The Guardian has reported that the UK lacked preparation for Brexit, which has meant that ports at Dover and all over the country were delayed at least 3 times in 2021.
A ‘goods vehicle operator licence’ will be required by anyone driving a van, a light commercial vehicle or any car towing a trailer to enter the EU, Iceland, Norway, Liechtenstein, or Switzerland as of 21 May 2022. The licence will set van drivers back up to £1,100, which according to industry leaders, is a significant burden for independent operators.
£257 will have to be paid by drivers as an application fee and then a further £401 will be required for the licence. A ‘continuation fee’ of £401 will be required every 5 years in order to retain the licence, according to gov.uk.
The Road Haulage Association (RHA) has said that the rules are likely to hit small traders such as couriers or importers of wine or vintage and antique goods.
The managing director of policy and public affairs at the Road Haulage Association, Rod McKenzie, told the newspaper “This is just more bureaucracy. It’s been flagged for some time but could be a problem for the one-man bands or small operators who are simply too busy running their business day to day to have noticed this.”
Drivers will also need to assign a staff member to themselves as a ‘transport manager’. Or they can assign themselves. This will act as a named individual that will ensure the driver follows industry regulations and tax payments in the EU after Brexit.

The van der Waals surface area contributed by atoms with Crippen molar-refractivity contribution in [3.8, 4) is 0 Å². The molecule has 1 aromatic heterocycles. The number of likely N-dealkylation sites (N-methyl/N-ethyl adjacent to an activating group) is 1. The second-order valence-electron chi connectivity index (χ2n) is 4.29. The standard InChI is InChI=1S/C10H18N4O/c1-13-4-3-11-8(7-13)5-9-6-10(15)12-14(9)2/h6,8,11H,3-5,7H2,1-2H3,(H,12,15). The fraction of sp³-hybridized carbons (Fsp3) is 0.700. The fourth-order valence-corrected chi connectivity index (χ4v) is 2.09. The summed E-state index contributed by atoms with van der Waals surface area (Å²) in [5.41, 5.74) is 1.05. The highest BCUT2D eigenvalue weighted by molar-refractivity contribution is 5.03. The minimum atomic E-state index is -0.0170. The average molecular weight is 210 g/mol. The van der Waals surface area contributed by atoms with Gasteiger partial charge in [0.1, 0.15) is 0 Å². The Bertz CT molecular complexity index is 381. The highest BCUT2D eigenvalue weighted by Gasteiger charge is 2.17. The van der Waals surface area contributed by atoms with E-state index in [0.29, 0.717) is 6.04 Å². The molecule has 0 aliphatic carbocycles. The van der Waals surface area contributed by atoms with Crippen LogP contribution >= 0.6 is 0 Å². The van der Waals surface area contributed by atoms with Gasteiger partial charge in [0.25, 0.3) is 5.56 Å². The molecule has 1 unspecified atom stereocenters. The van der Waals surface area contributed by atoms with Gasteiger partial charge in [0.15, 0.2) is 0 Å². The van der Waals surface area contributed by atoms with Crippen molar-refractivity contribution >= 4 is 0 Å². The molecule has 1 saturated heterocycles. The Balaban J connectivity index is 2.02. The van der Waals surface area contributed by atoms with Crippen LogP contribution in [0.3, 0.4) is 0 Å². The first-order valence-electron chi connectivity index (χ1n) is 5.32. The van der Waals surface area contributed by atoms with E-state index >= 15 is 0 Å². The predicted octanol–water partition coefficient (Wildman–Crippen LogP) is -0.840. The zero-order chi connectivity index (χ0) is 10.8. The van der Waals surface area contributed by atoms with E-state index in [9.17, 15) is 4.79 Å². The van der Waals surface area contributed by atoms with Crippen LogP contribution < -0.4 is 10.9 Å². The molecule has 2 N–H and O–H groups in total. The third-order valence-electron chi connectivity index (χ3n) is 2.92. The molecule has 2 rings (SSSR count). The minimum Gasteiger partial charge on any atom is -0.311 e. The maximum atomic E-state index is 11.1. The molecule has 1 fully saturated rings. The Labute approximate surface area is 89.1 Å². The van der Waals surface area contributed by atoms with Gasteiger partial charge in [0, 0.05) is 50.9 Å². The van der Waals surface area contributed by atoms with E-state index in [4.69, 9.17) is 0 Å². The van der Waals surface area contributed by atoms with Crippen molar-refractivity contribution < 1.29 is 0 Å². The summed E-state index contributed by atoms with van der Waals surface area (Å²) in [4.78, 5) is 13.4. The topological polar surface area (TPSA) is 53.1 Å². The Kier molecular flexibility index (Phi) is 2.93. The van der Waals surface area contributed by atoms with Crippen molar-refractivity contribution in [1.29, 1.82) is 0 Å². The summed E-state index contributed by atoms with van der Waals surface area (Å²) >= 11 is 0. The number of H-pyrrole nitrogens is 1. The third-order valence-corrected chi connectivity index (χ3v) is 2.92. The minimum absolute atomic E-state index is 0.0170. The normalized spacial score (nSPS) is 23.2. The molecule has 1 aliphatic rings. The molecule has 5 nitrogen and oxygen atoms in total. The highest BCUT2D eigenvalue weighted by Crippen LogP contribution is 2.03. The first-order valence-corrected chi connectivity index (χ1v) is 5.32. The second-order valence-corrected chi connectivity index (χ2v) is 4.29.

This person will have to show that they have managed fleets of vehicles for at least 10 years, or they will need to complete a course in order to qualify for a transport manager qualification.
Several other rules in the UK will also hit hauliers from 1 January, when EU exporters need to register for a goods vehicle movement service (GVMS). This is because full customs will apply to all goods moving both in and out of the EU and the UK.
Hauliers that do not have correct paperwork will not be allowed to board a ferry or shuttle.
These new rules and checks were delayed from coming into force 3 times in 2021 but will go ahead in 2022. The rules will be delayed still for importers from Ireland.
Rod McKenzie of the Road Haulage Association has also said “Brexit was challenging initially for hauliers with loads delayed and lots of frustration but as ever with logistics, people have found their way. The big challenge for 2022 is how ready our EU counterparts will be for entry into GB.”
If you have any questions on the rules following Brexit, please get in touch.